Drive (Blu-ray)

January 28, 2012 7 Min Read

Review by: Matt Brighton

Plot: What’s it about?

I know that Ryan Gosling used to be a member of the Mickey Mouse club along with Justin Timberlake, but after reading his bio on IMDB, that was in 1993 and I was in college then. Now I do remember him from one of my favorite guilty pleasure movies, “Murder by Numbers.” In it he played a high school mastermind attempting to get away with murder. Gosling went onto more critical acclaim a few years later when he was nominated for an Acacemy Award for his portrayal of a high school teacher addicted to crack in “Half Nelson” (he lost to Forest Whitaker in “The Last King of Scotland”). And as every sap knows, he was the male lead in the adaptation of Nicholas Sparks’ “The Notebook” with Rachael McAdams being the other. Gosling had a trio of film come out in a very short amount of time in 2011 with this “The Ides of March” and “Crazy Stupid Love” – all of which he was praised for. For someone just entering his 30’s Ryan Gosling has achieved both critical and commercial success. He’s good-looking, can pull off drama, action and romance movies with seemingly little to no effort. Does he have a bright future in films? Do we really need to ask that question?

In “Drive” Gosling plays a man with literally no name. He’s credited only as “driver” and that’s what he does. He’s a stunt driver who lives in Hollywood and makes his living behind the camera and working at a local garage. From time to time he does some freelance work as a, you guessed it, driver. As chance would have it, he starts to become romantically involved with his neighbor (Carey Mulligan) and as their relationship starts to grow, her husband Standard (Oscar Isaac) is subsequently released from prison. Standard wants to put things right in his life, but he owes some men some money for keeping him safe while inside. As payback, he must commit a robbery when, in theory, all is forgiven and his debt re-payed. Things don’t go according to plan (they never do) and now the driver’s life is in danger. His fate is in the hands of two small time mobsters, Bernie (Albert Brooks) and Nino (Ron Perlman). And to live his life without looking over his shoulder, it’s got to be them that go or him. This begs the question – who will survive?

“Drive” was critically-praised upon its release and I do agree that it’s a well-made and very interesting film. Gosling is playing it low key here, for sure. Almost immediately I noticed a very 80’s look and feel to this film from the neon pink credits (even the font seems dated) to the synthesizer-induced soundtrack that made the film work. Make no mistake about it, though, the film takes place in present day. And I’ll go ahead and give a warning here in that the film has some pretty intense scenes of graphic violence. And I’m talking graphic as in a man’s face gets stomped in and a slow-motion shotgun blast to the head. You’ve been warned. Gosling gives a very understated performance and it’s nice to see one of my favorite actors, Albert Brooks, play against his stereotype. While “Drive” isn’t for everyone, it’s certainly a breath of fresh air. And for those that want to hear Gosling talk, well then check out “The Ides of March” where he’s in literally every scene and never seems to shut up. “Drive” is a very interesting film though I’m not sure it quite lived up to the praise. Still, for those wanting or needing yet another fix of Ryan Gosling – here you go.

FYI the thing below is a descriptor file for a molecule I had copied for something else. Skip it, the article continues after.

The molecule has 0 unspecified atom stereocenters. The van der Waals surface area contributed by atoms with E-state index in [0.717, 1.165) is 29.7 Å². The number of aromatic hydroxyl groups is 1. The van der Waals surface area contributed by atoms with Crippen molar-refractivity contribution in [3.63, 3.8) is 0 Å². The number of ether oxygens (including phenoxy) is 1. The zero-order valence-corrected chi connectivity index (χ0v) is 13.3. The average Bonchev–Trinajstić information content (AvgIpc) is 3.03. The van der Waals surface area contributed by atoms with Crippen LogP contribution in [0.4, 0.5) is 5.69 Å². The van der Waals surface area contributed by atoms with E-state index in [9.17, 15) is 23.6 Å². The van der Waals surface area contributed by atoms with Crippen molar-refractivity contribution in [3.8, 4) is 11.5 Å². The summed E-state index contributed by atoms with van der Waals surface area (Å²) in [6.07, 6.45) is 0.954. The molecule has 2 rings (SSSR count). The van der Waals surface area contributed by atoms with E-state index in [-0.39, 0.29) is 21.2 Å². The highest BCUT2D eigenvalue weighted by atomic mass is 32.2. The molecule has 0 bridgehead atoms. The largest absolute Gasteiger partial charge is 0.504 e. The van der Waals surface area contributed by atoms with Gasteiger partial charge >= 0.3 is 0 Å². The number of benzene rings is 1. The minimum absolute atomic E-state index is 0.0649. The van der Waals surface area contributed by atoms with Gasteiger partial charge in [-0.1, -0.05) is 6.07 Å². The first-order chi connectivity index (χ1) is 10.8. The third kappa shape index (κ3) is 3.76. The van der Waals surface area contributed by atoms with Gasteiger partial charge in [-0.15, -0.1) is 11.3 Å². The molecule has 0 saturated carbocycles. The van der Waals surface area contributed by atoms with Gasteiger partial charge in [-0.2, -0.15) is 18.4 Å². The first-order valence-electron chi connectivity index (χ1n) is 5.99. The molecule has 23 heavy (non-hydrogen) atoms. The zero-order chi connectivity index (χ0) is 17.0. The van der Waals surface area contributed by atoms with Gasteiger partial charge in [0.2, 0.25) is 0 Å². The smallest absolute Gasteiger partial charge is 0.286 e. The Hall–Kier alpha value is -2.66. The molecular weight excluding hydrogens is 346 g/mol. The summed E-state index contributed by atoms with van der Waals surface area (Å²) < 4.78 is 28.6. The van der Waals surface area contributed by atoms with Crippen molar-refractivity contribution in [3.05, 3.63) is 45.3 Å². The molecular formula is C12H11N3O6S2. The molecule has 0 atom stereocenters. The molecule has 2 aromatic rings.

Video: How does it look?

“Drive” has a very unique look and feel to it and the 2.40:1 AVC HD image looks absolutely amazing throughout. The film has a very washed out look and feel to it, though the entire film doesn’t have this look. Detail is incredible with the individual hairs on Gosling’s face being readily noticeable. As I mentioned above, there are some very graphic scenes and when you can see the individual droplets of blood, you can rest assured that it’s a good-looking image. Contrast and black levels are right on target as expected and, quite frankly, this is just as we’d expect from a day and date release.

Audio: How does it sound?

The DTS HD Master Audio soundtrack is…diverse. Really, that’s about the best word that I can use to describe this mix. This has some of the best examples of surround sound I’ve heard in quite some time with gunshots echoing through all channels, but contrasted with some of the quietist bits of dialogue that left me using every bit of my hearing to decipher the words. Gosling is a soft-spoken actor and he seems to whisper the majority of his lines during this film. There’s a great car chase scene that uses every bit of sound and every channel therein. The 80’s-influenced soundtrack is laden with synthesizers that again gives the movie a very abstract feel to it.

Supplements: What are the extras?

We don’t get a lot in the supplemental department with only a few featurettes to choose from. These range from the expected “Under the Hood” to the more surreal “I Drive” with each offering their own little flavor to the film. The most interesting was “Drive without a Driver: An interview with Nicholas Winding Refn” as the director shares his thoughts on the film and its journey from script to screen. There’s also a UV copy of the film and some BD-Live content to boot.

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